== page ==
Thursday, November 15, 2007

Ex-Employees' Creation of Competing Business Could Be Participation in RICO Enterprise

This posting was written by Sonali Oberg, Editor of CCH RICO Business Disputes Guide.

Former employees of a health benefits manager could have participated in the operation or management of an alleged RICO enterprise by engaging in allegedly tortious conduct by starting a competing business, according to the federal district court in Omaha, Nebraska.

Participation in Conduct of Affairs

In order to participate in the conduct of an enterprise’s affairs, within the meaning of RICO Section 1962(c), a person must participate, to some extent, in controlling the enterprise. The “conduct of affairs” connoted more than just some relationship with the enterprise’s activities. The phrase referred to the guidance, management, direction, or other exercise of control over the course of the enterprise’s activities.

The health benefits manager’s allegations relating to the former employees’ conduct described an active involvement in the actions of others and the hands-on operation of the purported enterprise. The employees mailed letters to a group of school districts, notifying them of the creation of a competing consortium in an attempt to take over the manager’s clients. The purported enterprise had the common goals of diverting contracts and promoting its own interests at the expense of the benefits manager.

Predicate Acts

Allegations of predicate acts of mail fraud through the submission of allegedly fraudulent nonrenewal letters could constitute a pattern of racketeering activity. The clients—school districts—received the nonrenewal letters from the competitors rather than their health benefits manager.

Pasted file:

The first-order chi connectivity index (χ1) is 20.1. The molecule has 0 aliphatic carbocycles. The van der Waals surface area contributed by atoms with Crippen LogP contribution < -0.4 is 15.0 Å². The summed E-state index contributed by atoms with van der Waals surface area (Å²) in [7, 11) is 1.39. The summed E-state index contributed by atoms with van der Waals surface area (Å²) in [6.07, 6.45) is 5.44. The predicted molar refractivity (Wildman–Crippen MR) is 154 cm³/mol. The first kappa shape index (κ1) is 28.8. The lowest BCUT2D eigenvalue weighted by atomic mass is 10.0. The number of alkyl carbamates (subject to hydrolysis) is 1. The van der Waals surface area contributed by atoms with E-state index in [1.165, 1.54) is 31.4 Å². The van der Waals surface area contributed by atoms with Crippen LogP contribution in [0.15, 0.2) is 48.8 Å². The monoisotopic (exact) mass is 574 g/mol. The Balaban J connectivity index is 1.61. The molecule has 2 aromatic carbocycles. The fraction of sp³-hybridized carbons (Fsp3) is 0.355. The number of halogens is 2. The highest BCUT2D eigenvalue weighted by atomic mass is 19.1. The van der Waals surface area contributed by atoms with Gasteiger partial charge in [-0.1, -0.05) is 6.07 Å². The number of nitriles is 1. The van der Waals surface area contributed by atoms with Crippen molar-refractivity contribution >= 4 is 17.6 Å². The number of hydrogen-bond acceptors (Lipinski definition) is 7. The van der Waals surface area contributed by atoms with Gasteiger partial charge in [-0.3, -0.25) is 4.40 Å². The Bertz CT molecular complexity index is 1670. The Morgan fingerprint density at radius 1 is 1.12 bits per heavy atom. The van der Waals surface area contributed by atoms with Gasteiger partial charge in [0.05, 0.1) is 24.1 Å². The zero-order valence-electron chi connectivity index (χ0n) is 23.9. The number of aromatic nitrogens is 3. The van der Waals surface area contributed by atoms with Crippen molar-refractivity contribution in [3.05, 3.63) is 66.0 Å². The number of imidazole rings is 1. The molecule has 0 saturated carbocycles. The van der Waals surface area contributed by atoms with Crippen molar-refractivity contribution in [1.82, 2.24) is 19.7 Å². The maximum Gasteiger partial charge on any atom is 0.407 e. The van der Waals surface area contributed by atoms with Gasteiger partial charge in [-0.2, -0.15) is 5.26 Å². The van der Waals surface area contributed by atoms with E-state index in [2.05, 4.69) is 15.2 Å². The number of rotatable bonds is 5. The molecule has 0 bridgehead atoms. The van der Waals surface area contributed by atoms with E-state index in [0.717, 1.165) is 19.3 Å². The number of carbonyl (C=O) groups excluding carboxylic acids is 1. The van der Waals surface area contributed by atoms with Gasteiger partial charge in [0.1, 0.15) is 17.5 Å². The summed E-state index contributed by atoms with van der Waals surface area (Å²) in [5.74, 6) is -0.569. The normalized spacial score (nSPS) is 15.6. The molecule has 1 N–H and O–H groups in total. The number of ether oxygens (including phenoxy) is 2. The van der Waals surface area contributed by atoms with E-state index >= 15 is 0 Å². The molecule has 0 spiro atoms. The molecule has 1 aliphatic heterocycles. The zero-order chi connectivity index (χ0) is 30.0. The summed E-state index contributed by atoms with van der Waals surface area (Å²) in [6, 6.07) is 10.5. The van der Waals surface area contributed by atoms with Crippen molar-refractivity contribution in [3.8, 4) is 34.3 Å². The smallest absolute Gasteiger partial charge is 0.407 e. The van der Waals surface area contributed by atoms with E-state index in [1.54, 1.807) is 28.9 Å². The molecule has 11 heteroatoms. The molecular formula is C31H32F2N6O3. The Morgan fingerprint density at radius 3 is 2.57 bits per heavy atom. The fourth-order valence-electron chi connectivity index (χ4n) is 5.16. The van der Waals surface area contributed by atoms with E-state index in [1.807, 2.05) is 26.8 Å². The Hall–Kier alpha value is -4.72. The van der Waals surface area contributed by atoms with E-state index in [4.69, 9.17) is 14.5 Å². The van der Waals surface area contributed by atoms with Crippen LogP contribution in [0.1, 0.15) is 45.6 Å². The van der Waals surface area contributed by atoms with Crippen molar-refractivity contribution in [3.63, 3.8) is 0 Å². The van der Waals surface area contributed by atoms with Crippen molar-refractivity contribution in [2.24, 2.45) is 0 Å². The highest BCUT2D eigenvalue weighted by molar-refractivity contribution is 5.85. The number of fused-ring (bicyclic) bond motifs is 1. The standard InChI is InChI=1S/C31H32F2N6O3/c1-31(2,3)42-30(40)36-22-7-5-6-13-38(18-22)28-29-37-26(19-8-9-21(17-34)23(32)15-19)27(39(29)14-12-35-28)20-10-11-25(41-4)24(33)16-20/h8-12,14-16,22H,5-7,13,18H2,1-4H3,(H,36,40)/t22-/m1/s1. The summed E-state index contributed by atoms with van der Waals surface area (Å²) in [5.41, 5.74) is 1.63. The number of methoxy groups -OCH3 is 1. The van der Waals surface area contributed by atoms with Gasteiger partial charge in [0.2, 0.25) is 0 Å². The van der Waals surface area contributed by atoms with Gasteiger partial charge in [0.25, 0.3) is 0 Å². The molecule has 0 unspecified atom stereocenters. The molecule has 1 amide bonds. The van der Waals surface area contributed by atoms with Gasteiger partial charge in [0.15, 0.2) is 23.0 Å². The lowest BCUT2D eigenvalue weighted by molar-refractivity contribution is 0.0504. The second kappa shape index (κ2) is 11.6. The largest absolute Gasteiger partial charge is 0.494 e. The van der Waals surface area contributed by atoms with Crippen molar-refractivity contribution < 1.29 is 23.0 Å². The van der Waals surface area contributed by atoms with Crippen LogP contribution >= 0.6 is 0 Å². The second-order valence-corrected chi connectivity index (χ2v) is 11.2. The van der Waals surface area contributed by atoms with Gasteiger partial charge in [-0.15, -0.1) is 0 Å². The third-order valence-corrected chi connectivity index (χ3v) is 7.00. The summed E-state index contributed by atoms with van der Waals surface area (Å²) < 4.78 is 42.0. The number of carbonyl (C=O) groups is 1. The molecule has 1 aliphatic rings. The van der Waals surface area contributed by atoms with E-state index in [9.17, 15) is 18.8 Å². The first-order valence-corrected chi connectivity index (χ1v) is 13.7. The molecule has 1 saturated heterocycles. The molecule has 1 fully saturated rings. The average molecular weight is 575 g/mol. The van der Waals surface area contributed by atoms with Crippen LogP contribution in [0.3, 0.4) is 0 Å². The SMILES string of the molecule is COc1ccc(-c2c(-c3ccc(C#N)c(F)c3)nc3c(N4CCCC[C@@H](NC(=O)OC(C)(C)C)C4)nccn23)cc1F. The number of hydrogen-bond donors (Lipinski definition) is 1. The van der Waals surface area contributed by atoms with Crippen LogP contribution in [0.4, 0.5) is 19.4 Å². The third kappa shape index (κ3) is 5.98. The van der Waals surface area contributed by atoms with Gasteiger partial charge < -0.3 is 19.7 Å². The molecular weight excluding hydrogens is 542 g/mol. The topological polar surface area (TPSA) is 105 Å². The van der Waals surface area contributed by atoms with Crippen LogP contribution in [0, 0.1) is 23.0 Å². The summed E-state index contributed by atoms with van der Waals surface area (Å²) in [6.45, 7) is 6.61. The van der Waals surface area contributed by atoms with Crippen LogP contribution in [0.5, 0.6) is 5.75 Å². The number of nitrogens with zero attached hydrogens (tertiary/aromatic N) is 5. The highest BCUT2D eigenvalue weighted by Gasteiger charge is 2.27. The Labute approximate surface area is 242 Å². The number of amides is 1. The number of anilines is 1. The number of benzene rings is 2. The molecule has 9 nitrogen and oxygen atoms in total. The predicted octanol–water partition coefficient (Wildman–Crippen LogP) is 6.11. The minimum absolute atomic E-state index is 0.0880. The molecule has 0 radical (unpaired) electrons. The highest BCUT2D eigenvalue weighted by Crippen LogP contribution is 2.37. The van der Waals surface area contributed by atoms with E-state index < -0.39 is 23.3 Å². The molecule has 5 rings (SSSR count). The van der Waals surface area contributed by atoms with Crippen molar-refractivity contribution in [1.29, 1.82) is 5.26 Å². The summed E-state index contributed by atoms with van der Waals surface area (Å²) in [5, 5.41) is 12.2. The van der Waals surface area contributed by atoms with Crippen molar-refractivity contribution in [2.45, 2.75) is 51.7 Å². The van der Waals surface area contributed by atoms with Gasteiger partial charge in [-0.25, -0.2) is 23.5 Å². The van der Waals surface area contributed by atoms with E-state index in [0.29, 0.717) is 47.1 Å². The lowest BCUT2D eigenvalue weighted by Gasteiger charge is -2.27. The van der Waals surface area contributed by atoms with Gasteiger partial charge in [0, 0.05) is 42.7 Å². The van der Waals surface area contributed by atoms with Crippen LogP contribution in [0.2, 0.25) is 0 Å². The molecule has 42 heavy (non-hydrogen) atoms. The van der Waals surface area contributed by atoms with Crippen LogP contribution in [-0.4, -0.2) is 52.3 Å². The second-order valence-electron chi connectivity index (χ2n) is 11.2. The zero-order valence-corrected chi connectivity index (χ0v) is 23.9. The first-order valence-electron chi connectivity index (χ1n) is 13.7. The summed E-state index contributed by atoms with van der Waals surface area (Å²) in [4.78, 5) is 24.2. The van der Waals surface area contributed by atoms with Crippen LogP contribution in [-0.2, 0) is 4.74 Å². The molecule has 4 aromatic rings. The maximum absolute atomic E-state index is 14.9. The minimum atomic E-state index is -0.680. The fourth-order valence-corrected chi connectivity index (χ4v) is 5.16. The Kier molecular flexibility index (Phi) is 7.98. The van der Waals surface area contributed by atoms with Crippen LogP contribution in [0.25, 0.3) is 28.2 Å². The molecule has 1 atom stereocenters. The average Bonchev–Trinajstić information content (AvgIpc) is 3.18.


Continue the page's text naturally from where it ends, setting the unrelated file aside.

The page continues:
The purportedly fraudulent mailings occurred over a four-month period. Open-ended continuity would be found only where related predicate acts occurred over a substantial period of time, and involved a distinct threat of long-term racketeering activity.

It was likely that the mails and wires would continue to be used in furtherance of the scheme to defraud, in the court’s view. The alleged predicate acts were related, as they had the same purposes—enhancing the business of the consortium at the expense of the benefits manager—that resulted in the consortium succeeding in pilfering the benefits manager’s clients.

The October 22 decision is Meccatech, Inc. v. Kiser, CCH RICO Business Disputes Guide ¶11,375.

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Anonymous said...

Education firm files Chapter 11
Albany company is target of lawsuit initially brought against related business

By ALAN WECHSLER, Business writer
Click byline for more stories by writer.
First published: Friday, May 2, 2008

ALBANY -- Joseph A. O'Hara, whose consulting company filed for bankruptcy last month, has followed the same route with a second business.

Educational Services & Products LLC of Albany filed the Chapter 11 petition on Wednesday. The company reported assets of $31.6 million and liabilities of $13.6 million.

O'Hara said Thursday the reason for the Chapter 11 filing was the same as for his previous filing, a Chapter 7 petition for Strategic Governmental Solutions Inc.: Both companies were seeking relief from a lawsuit brought by a Michigan competitor.

O'Hara said the Wednesday filing was necessary because he is seeking to sell Educational Services or find new investors, and the lawsuit would tie up any such plans. He said he hopes to identify a buyer in bankruptcy court within two weeks.

"We've got to get this thing resolved," O'Hara said. "The only way to get a clean bill of health to sell ESP is to go through this process."

O'Hara is a former owner of the Albany Patroons basketball team and the Firebirds football team.

He originally worked as a consultant to governments, then shifted to school districts. He was doing business with the Nebraska Association of School Boards when a competitor sued in 2005, claiming Strategic Governmental Solutions conspired with the group to steal away business.

Since then, ESP purchased the assets of SGS. But after SGS filed for Chapter 7 liquidation in early April, the company that brought the lawsuit, MeccaTech Inc. of Lansing, Mich., added ESP to the case, O'Hara said.

O'Hara is a part-owner in ESP, which employs 40 people and works with 1,200 U.S. school districts.